JACKSONVILLE – It makes sense for your immediate thoughts of Florida Department of Transportation construction crews to focus on the men and women you see on the roads. Why wouldn’t it be? The orange vests, traffic cones, and heavy machinery are synonymous with the work that FDOT handles on roadways throughout the state on a daily basis.
Where your thoughts may not stray as quickly to, however, are boats on the water. Because, seriously, what association do road projects and boats have?
More than you would think.
Motorists often see construction crews work on the tops of bridges to ensure they’re safe for travel. What they don’t see as often are the crews under the bridge, inspecting the structure for possible deficiencies.
FDOT District 2 employs a four-man dive team that is responsible for the inspection and upkeep of more than 1,200 state-owned bridges, including six moveable bridges, or drawbridges, in the 18-county district. Bridges are required to be inspected every two years – and Florida’s moveable bridges at least once a year – so it makes sense that the team is out on dives several times a week.
In fact, there are only a few weeks out of the year where the team isn’t on the water.
On a recent afternoon, D2’s dive team – consisting of senior inspector/diver David Heuschkel, Jim Durbin, Justin Knight, and Dan Uzzan – made their way to the current Sisters Creek Bridge on Heckscher Drive in Jacksonville. The current bridge is in the process of being replaced, but is still in use until the new one is completed.
Originally constructed in 1952, the drawbridge requires additional inspections each year due to its age and classification as a structurally deficient, albeit safe, bridge.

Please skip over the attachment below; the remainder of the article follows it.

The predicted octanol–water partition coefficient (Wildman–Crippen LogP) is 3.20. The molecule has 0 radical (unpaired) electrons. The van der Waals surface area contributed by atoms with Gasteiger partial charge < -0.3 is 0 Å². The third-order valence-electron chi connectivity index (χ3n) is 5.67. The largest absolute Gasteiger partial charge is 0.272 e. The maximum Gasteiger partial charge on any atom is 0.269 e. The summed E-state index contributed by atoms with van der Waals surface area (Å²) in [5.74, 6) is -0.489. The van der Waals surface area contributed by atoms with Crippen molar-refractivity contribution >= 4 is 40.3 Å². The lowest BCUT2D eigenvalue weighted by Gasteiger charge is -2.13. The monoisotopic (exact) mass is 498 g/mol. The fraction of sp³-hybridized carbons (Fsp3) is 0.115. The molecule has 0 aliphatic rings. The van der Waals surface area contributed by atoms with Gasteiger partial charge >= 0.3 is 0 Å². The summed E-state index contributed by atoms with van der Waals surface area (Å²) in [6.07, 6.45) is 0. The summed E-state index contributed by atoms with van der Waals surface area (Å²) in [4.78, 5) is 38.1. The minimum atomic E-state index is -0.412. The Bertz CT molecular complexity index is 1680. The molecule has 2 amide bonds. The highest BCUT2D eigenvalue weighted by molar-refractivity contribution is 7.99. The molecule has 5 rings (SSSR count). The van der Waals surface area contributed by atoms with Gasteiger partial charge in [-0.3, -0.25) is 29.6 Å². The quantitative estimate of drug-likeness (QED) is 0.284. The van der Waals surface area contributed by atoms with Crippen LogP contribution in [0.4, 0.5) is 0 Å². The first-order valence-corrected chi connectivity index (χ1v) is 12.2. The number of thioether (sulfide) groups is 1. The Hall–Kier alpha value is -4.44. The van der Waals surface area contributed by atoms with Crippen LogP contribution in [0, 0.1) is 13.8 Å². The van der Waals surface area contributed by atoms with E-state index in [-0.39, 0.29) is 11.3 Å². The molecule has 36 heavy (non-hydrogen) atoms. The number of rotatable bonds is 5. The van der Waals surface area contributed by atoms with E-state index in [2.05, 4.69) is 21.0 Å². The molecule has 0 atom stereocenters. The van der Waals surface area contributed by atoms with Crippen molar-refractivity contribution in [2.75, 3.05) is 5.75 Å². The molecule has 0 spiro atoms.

The new Sisters Creek Bridge, currently under construction, is expected to be completed next year.
Until then, traffic along Heckscher Drive still flows along the 64-year-old moveable bridge and crews work to ensure the safety of passing motorists.
Inspection methods for the team vary; today they’re using a combination of an electronic check and a physical check.
During the electronic check, the team conducts a hydrographic mapping survey utilizing fixed points around the bascule – or moveable – piers; the team travels in five foot increments, using a device similar to a fish finder, marking their findings. What they’re doing, of course, is comparing the current electronic data results with previous tests, and dating back to the original readings, to determine if the piers are losing fill or aggregation or degradation.
The physical check, of course, is where the team gets to stretch their legs. Suiting up in full dive attire – wetsuit, air tank, flippers, etc. – the team dives into the water, checking the ground line and foundation of the pier for any structural deficiencies and physically looking for undermining on the river bottom. Today the water is a bit murky – visibility is around one foot or 18 inches – so they have to rely on both sight and touch for their inspection.
It’s a very different job than one most associate with work done by FDOT.
For diver Jim Durbin, it’s a way to incorporate a hobby into his career; Durbin began as an inland diver in Ohio before making his way down to Florida.
“I figured the water was warmer down here,” he said, jokingly.
Durbin began his career at FDOT 12 years ago with the intention of turning diving into a career. More than a decade later, he’s glad he did.
“I really didn’t know how it would turn out, but so far, so good,” he said. “I work with some great guys and we do some great work.”